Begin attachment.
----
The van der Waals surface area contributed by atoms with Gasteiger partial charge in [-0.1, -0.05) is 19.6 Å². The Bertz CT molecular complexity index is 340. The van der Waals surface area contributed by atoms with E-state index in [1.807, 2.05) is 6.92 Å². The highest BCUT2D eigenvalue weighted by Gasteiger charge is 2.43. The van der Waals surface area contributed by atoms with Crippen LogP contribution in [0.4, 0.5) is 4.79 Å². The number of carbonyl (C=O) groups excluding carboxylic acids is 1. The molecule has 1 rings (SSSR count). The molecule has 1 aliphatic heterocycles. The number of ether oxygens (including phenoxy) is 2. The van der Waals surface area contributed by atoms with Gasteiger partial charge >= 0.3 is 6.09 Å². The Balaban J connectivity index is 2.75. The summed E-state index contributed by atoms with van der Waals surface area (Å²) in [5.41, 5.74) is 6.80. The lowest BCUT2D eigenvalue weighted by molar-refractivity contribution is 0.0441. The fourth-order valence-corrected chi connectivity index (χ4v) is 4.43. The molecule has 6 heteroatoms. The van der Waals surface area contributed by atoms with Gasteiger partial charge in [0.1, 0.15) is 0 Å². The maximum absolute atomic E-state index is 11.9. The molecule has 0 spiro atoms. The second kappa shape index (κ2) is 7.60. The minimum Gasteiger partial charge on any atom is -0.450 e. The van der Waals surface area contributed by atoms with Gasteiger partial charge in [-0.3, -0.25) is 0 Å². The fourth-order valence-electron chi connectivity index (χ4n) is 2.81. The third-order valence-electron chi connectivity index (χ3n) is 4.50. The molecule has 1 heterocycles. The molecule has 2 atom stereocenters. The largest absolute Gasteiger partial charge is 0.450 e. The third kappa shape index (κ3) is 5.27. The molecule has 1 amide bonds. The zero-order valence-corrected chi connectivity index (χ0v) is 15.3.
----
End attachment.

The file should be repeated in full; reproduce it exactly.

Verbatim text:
The van der Waals surface area contributed by atoms with Gasteiger partial charge in [-0.1, -0.05) is 19.6 Å². The Bertz CT molecular complexity index is 340. The van der Waals surface area contributed by atoms with E-state index in [1.807, 2.05) is 6.92 Å². The highest BCUT2D eigenvalue weighted by Gasteiger charge is 2.43. The van der Waals surface area contributed by atoms with Crippen LogP contribution in [0.4, 0.5) is 4.79 Å². The number of carbonyl (C=O) groups excluding carboxylic acids is 1. The molecule has 1 rings (SSSR count). The molecule has 1 aliphatic heterocycles. The number of ether oxygens (including phenoxy) is 2. The van der Waals surface area contributed by atoms with Gasteiger partial charge >= 0.3 is 6.09 Å². The Balaban J connectivity index is 2.75. The summed E-state index contributed by atoms with van der Waals surface area (Å²) in [5.41, 5.74) is 6.80. The lowest BCUT2D eigenvalue weighted by molar-refractivity contribution is 0.0441. The fourth-order valence-corrected chi connectivity index (χ4v) is 4.43. The molecule has 6 heteroatoms. The van der Waals surface area contributed by atoms with Gasteiger partial charge in [0.1, 0.15) is 0 Å². The maximum absolute atomic E-state index is 11.9. The molecule has 0 spiro atoms. The second kappa shape index (κ2) is 7.60. The minimum Gasteiger partial charge on any atom is -0.450 e. The van der Waals surface area contributed by atoms with Gasteiger partial charge in [-0.3, -0.25) is 0 Å². The fourth-order valence-electron chi connectivity index (χ4n) is 2.81. The third-order valence-electron chi connectivity index (χ3n) is 4.50. The molecule has 1 heterocycles. The molecule has 2 atom stereocenters. The largest absolute Gasteiger partial charge is 0.450 e. The third kappa shape index (κ3) is 5.27. The molecule has 1 amide bonds. The zero-order valence-corrected chi connectivity index (χ0v) is 15.3.